The 2019 American Time Use Survey: The Hits Keep Coming

“Facts are stubborn things, but statistics are pliable.” – American humorist Mark Twain..

Every June since 2003, the Bureau of Labor Statistics (BLS) has released the results of its American Time Use Survey for the previous year. The data for ATUS 2018, extrapolated from 9,600 individual interviews (down from 10,200 for 2017) was released on June 19, 2019. For the second straight year, ATUS’s press release focused on the percentage of employed persons who worked on an average weekday (89% vs. 2017’s 82%), as opposed to those who worked on average weekend days (31% vs. 2017’s 33%). While the weekend workload has decreased slightly, significantly more of us are working on weekdays. (The total working percentages exceed 100% because some people work on weekdays and weekends.)

Based on ATUS 2018, we can see that Americans are NOT lazy. We tend to work longer hours with less time off than residents of most industrialized nations. Misreads of the statistics sometimes make news organizations believe otherwise, especially the average number of hours worked per day. This generally varies from 3.2 to 3.7, which may seem disturbing at first glance. But ATUS counts all noninstitutionalized American civilians over the age of 15, and every day of the year. Most teens under 18 don’t work; nor do retired individuals, and many on government assistance. The ATUS work-year includes all holidays, vacations, and other days off. So, the average number of hours worked on any day for the civilian population of 3.57 in 2018, as opposed to 3.59 in 2017, means little. (Though it’s interesting to see that it’s higher than the 3.28 hours of 2016). What matters is the number of hours employed people work on an average workday, and that includes part-time work, so even that must be taken with a grain of salt.

The total number of workers in 2018 was approximately 165,269,000, for a 2.2% growth in the workforce since 2017—after nearly zero growth from 2016 to 2017. This number amounted to 67% of the sample universe, about the same as last time. The average number of hours worked on an average workday was 7.62 hours (down from 7.69), which breaks down to 8.10 for full-time employees (8.17 in 2017), and 5.10 hours for part-time workers (down from 5.32 hours). For weekdays worked, the numbers are 7.99, down from 8.06, whereas full-time employees worked an average of 8.50 hours (down from the 8.56 hours of 2016 and 2017), with part-timers clocking 5.17 hours, 12 minutes less than 2017’s 5.37. This may reflect a large number of part-time workers ascending to full-time jobs.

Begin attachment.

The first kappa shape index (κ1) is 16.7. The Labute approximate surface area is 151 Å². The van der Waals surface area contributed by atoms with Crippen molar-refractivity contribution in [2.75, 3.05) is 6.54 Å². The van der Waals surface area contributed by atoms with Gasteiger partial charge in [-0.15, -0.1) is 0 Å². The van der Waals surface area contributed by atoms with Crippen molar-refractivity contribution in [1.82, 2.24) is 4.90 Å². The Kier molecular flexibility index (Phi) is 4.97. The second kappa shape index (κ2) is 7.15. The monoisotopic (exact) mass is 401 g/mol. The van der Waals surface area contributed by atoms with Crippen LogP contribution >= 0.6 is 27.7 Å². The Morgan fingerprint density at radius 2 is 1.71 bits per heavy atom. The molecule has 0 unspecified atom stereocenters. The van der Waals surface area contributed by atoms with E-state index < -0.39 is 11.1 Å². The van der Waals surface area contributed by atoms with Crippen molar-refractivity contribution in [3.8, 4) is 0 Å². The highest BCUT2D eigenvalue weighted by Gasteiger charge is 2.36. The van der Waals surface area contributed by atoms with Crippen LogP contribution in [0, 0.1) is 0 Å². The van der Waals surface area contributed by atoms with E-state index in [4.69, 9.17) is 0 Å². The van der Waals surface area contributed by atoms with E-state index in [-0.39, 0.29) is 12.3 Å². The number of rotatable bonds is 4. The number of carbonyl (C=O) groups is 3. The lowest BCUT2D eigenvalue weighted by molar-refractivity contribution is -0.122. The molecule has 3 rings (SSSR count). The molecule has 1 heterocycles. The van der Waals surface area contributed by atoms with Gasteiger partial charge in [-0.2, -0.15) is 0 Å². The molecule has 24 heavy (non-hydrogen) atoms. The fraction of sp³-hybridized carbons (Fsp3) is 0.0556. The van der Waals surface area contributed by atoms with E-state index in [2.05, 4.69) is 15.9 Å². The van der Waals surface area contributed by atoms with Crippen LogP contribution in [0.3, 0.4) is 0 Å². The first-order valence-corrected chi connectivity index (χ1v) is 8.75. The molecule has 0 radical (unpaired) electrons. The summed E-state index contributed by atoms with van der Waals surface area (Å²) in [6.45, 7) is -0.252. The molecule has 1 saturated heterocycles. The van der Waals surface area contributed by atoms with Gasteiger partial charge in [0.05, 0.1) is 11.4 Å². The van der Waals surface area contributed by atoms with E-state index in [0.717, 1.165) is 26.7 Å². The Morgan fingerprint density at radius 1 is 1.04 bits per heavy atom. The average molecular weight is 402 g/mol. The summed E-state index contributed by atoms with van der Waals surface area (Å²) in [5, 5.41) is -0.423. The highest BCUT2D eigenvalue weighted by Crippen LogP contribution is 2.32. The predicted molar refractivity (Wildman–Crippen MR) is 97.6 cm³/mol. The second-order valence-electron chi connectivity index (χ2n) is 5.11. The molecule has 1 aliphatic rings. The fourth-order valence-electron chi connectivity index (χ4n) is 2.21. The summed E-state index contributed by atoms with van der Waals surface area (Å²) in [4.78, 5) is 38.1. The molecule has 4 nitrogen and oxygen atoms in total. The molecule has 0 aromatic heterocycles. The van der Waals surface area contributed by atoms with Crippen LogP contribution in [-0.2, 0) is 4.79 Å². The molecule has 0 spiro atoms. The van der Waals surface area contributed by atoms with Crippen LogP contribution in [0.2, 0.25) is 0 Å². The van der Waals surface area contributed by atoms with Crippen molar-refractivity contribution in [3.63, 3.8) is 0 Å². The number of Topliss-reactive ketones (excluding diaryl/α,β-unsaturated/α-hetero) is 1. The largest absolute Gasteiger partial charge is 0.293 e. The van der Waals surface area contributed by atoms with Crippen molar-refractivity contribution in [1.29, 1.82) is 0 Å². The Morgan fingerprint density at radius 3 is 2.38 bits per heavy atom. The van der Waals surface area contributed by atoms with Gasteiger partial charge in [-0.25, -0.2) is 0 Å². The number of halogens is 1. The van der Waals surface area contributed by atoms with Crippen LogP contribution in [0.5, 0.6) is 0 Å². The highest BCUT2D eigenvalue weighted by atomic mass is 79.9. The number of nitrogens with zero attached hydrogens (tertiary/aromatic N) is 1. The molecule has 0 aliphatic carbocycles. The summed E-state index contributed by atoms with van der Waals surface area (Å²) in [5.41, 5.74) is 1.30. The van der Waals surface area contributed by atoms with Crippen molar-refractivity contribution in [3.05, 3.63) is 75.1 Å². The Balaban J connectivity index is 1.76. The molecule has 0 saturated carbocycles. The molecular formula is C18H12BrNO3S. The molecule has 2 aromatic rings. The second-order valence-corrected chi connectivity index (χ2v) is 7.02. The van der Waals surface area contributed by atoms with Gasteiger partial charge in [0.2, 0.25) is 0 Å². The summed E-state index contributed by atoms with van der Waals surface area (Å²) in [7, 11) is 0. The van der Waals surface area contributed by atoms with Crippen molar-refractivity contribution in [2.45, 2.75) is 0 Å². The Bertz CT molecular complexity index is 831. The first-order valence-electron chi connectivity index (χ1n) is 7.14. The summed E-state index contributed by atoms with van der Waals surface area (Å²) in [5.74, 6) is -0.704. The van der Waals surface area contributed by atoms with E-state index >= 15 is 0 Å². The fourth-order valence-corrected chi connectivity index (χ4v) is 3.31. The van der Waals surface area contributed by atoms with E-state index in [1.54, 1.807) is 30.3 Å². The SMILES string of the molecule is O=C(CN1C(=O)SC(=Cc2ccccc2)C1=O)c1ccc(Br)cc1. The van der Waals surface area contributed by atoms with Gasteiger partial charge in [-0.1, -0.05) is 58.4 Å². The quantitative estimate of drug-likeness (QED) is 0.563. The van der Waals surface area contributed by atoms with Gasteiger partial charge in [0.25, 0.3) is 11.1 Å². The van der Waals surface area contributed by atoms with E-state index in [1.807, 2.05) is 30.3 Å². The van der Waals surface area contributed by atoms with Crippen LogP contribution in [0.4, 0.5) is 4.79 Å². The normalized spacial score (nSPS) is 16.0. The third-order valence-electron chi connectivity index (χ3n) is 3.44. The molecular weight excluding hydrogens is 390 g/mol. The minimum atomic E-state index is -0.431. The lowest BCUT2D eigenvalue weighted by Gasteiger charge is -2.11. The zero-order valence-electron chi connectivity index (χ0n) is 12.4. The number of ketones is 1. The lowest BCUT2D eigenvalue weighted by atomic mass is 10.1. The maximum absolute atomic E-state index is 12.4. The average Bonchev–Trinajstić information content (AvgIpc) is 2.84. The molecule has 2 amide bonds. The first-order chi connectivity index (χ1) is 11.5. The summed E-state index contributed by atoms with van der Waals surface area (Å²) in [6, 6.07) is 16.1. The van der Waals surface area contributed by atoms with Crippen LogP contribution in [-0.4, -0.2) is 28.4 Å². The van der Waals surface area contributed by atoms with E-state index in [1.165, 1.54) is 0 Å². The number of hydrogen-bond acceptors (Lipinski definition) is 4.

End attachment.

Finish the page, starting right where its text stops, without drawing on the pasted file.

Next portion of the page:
In 2018, 110,785,000 people worked on the average day. This marks an increase of 2.26 million from 2017, after a precipitous drop of about the same amount from 2016’s 110,592,000. This suggests post-Great Recession growth reversed briefly in 2017, before turning upward again in 2018. Meanwhile, workers are as likely as every to do some or all of their work at home, a statistic that has remained around 24% since 2009 (though it dipped to 22% in 2016). About 42% of workers with advanced degrees worked at least part of their day from home, down from 45.6% in 2017.

As for other uses of our time: in 2018, average time spent sleeping rose to 8.82 hours, a bit higher than 2017’s 8.8 hours and almost half an hour longer than 2016’s 8.39. Maybe it’s finally gotten through to everyone how important sleep is! In 2018, employed individuals averaged 1.61 hours of housework daily, up from 2017’s 1.55 hours. Workers spent 3.65 hours of leisure time daily, compared with 3.72 in 2016.

Still Productive

Americans are working as hard as ever and sleeping a little longer. A higher percentage of us are working on weekdays than last year. This could be because the lack of growth in the size of the workforce observed in 2017 has reversed itself, with both more workers having no choice to work more often on weekdays; or it may represent an emphasis of weekday work over weekend work, perhaps due to the increase in full-time workers.

While ATUS is intended as a generalized information source for economists and other interested persons, it serves as an intriguing indicator of economic growth and productivity. Since its origin in 2003, it’s proven that we’re are a hardworking bunch—and that in general, our working hours have increased over time, though there have been some annual variances. Interestingly, our average sleep-time has grown in recent years, while leisure time has remained basically static. As a nation, we seem to have improved our work-life balance a bit, even with the economic dip of 2017.

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© 2019 Laura Stack. Laura Stack, MBA, CSP, CPAE is an award-winning keynote speaker, bestselling author, and noted authority on employee and team productivity. She is the president of The Productivity Pro, Inc., a company dedicated to helping leaders increase workplace performance in high-stress environments. Stack has authored eight books, including FASTER TOGETHER: Accelerating Your Team’s Productivity (Berrett-Koehler 2018). She is a past president of the National Speakers Association, and a member of its exclusive Speaker Hall of Fame (with fewer than 175 members worldwide). Stack’s clients include Cisco Systems, Wal-Mart, and Bank of America, and she has been featured on the CBS Early Show and CNN, and in the New York Times. To have Laura Stack speak at an upcoming meeting or event, call 303-471-7401 or contact us online.

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